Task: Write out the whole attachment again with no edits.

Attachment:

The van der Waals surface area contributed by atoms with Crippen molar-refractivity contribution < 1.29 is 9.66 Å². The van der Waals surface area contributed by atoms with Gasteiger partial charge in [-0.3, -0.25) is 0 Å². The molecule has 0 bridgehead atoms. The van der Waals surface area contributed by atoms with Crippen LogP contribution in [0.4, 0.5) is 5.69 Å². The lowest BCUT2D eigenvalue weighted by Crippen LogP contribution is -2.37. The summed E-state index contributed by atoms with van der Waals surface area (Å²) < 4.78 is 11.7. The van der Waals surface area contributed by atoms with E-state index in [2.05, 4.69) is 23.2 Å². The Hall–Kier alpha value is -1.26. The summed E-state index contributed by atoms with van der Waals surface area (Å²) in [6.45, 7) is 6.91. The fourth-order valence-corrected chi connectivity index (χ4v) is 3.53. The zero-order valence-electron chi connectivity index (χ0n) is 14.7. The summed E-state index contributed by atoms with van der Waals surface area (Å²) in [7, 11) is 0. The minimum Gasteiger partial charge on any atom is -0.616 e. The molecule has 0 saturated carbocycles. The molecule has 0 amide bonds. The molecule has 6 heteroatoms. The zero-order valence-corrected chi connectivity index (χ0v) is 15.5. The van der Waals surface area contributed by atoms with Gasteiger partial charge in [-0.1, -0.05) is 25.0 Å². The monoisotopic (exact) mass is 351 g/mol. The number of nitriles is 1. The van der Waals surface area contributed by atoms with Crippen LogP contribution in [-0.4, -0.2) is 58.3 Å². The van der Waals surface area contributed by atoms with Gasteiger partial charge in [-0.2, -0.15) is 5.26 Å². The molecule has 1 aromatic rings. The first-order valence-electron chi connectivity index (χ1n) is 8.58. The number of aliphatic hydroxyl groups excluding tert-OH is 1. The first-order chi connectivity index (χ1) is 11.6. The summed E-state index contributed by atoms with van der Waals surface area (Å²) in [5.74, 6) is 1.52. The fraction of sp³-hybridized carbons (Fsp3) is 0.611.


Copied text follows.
The van der Waals surface area contributed by atoms with Crippen molar-refractivity contribution < 1.29 is 9.66 Å². The van der Waals surface area contributed by atoms with Gasteiger partial charge in [-0.3, -0.25) is 0 Å². The molecule has 0 bridgehead atoms. The van der Waals surface area contributed by atoms with Crippen LogP contribution in [0.4, 0.5) is 5.69 Å². The lowest BCUT2D eigenvalue weighted by Crippen LogP contribution is -2.37. The summed E-state index contributed by atoms with van der Waals surface area (Å²) < 4.78 is 11.7. The van der Waals surface area contributed by atoms with E-state index in [2.05, 4.69) is 23.2 Å². The Hall–Kier alpha value is -1.26. The summed E-state index contributed by atoms with van der Waals surface area (Å²) in [6.45, 7) is 6.91. The fourth-order valence-corrected chi connectivity index (χ4v) is 3.53. The zero-order valence-electron chi connectivity index (χ0n) is 14.7. The summed E-state index contributed by atoms with van der Waals surface area (Å²) in [7, 11) is 0. The minimum Gasteiger partial charge on any atom is -0.616 e. The molecule has 0 saturated carbocycles. The molecule has 0 amide bonds. The molecule has 6 heteroatoms. The zero-order valence-corrected chi connectivity index (χ0v) is 15.5. The van der Waals surface area contributed by atoms with Gasteiger partial charge in [-0.1, -0.05) is 25.0 Å². The monoisotopic (exact) mass is 351 g/mol. The number of nitriles is 1. The van der Waals surface area contributed by atoms with Crippen LogP contribution in [-0.4, -0.2) is 58.3 Å². The van der Waals surface area contributed by atoms with Gasteiger partial charge in [-0.2, -0.15) is 5.26 Å². The molecule has 1 aromatic rings. The first-order valence-electron chi connectivity index (χ1n) is 8.58. The number of aliphatic hydroxyl groups excluding tert-OH is 1. The first-order chi connectivity index (χ1) is 11.6. The summed E-state index contributed by atoms with van der Waals surface area (Å²) in [5.74, 6) is 1.52. The fraction of sp³-hybridized carbons (Fsp3) is 0.611.